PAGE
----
The FIFA’s Women’s World Cup competition in Germany has been overshadowed by reports that Nigeria’s women’s football coach is purging suspected lesbians from the team.

Last week, the president of the German Football Federation, Theo Zwanziger, issued a statement calling on FIFA — football’s international governing body — to investigate news reports.

“Our association resolutely combats any kind of discrimination,” Zwanziger said.

“This also includes the fight against homophobia. The current issue around the coach of the Nigerian national team certainly requires further discussion. But this can only be done by the tournament host, which is FIFA.”

“FIFA is against all forms of discrimination,” FIFA’s head of women’s competitions told German television channel ARD last week.

“Homosexuality is a dirty thing. Spiritually and morally it is very, very wrong,” Nigeria’s coach, Eucharia Uche, told The New York Times last month. She said team members were being dismissed “not because they were bad players, but because they were lesbians”.

LGBT advocacy group All Out have launched an online campaign calling on FIFA to publicly condemn homophobia in the sport in light of what they’re calling “systematic discrimination”.

Melbourne GLBT soccer club president Heath Wilson said the Rovers would add their name to the online campaign.

“There is no place for homophobia on any sporting field around the world,” he said.

Sydney Rangers Football Club president Gavin Mears echoed Zwanziger’s sentiments when approached by the Star Observer for comment.

“In its own rules FIFA clearly states that any team that does not abide by the ideals of inclusion and equality should not be allowed to participate, so why has FIFA taken no action against this team or at the very least investigated the matter?” he asked.

“FIFA needs to join the modern era, and it needs to bring its members along with it. There is no place for discrimination of any kind in sport, and any team or nation that does not hold to that should be encouraged to change its stance.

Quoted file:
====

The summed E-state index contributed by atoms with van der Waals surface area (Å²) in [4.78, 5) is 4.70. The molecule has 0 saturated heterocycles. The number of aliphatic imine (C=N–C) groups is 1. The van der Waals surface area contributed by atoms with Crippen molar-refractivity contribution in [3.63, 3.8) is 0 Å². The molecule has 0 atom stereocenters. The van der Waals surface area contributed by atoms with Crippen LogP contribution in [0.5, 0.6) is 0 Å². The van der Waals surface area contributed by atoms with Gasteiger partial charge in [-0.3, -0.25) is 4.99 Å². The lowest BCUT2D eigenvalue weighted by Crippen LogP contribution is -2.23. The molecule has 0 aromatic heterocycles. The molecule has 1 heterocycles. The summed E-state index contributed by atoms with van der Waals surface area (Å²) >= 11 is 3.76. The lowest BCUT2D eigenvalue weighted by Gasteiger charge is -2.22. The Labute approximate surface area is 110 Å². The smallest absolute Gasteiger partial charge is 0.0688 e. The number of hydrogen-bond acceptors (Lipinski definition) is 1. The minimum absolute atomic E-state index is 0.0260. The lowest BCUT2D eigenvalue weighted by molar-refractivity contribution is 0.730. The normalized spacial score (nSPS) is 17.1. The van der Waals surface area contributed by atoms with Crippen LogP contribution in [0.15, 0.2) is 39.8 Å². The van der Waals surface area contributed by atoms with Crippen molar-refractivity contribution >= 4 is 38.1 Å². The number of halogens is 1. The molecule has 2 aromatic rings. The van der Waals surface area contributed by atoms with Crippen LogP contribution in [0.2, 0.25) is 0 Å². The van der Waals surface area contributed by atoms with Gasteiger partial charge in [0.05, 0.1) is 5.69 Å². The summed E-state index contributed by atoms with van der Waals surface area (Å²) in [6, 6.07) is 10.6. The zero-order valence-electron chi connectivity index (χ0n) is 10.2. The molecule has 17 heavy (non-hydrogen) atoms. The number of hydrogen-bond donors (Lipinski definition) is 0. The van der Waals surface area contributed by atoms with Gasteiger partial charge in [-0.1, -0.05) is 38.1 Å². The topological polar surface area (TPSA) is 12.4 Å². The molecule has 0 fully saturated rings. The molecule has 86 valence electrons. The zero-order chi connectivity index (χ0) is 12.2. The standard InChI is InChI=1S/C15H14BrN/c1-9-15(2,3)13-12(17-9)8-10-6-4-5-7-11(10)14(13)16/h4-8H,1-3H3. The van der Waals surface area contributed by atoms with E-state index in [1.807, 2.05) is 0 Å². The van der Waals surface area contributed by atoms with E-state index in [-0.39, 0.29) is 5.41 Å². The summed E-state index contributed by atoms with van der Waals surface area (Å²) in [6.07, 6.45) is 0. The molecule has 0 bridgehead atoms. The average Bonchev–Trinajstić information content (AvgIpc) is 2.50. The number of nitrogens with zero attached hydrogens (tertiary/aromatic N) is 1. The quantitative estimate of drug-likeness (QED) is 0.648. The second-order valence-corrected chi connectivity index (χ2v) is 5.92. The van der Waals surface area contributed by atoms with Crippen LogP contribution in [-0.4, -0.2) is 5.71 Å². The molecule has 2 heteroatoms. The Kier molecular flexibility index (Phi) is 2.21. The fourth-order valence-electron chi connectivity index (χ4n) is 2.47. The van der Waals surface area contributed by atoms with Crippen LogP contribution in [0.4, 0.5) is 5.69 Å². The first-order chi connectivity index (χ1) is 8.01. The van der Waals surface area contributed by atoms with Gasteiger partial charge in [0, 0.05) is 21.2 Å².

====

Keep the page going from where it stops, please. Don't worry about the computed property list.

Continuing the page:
“Sport, and in particular football, can be used to help end discrimination and FIFA should be leading the way on this, not once again hiding its head in the sand and hoping it will go away.”

Mears pointed to FIFA’s successful anti-racism campaign as an example of the organisation tackling discrimination head on, and said he was disappointed they did not show the same leadership when it comes to fighting for the rights of their gay and lesbian players and supporters.

“FIFA cannot change the laws of a country but it can offer support to the gay and lesbian players everywhere and with that show those countries who still discriminate that they do not have the support of FIFA.

“By doing nothing as FIFA is doing in this case, it is offering tacit support to the Nigerian Football Association and its homophobic stance.”

In April 2008, openly gay Eudy Simelane, a former midfielder for South Africa’s women’s national team, was raped, beaten, stabbed and left to die in a creek 200 metres from her home.

Last year FIFA president Sepp Blatter responded to international pressure and apologised for saying gay fans should abstain from sex during the 2022 World Cup in Qatar.

info: The petition is at www.allout.org/fifa

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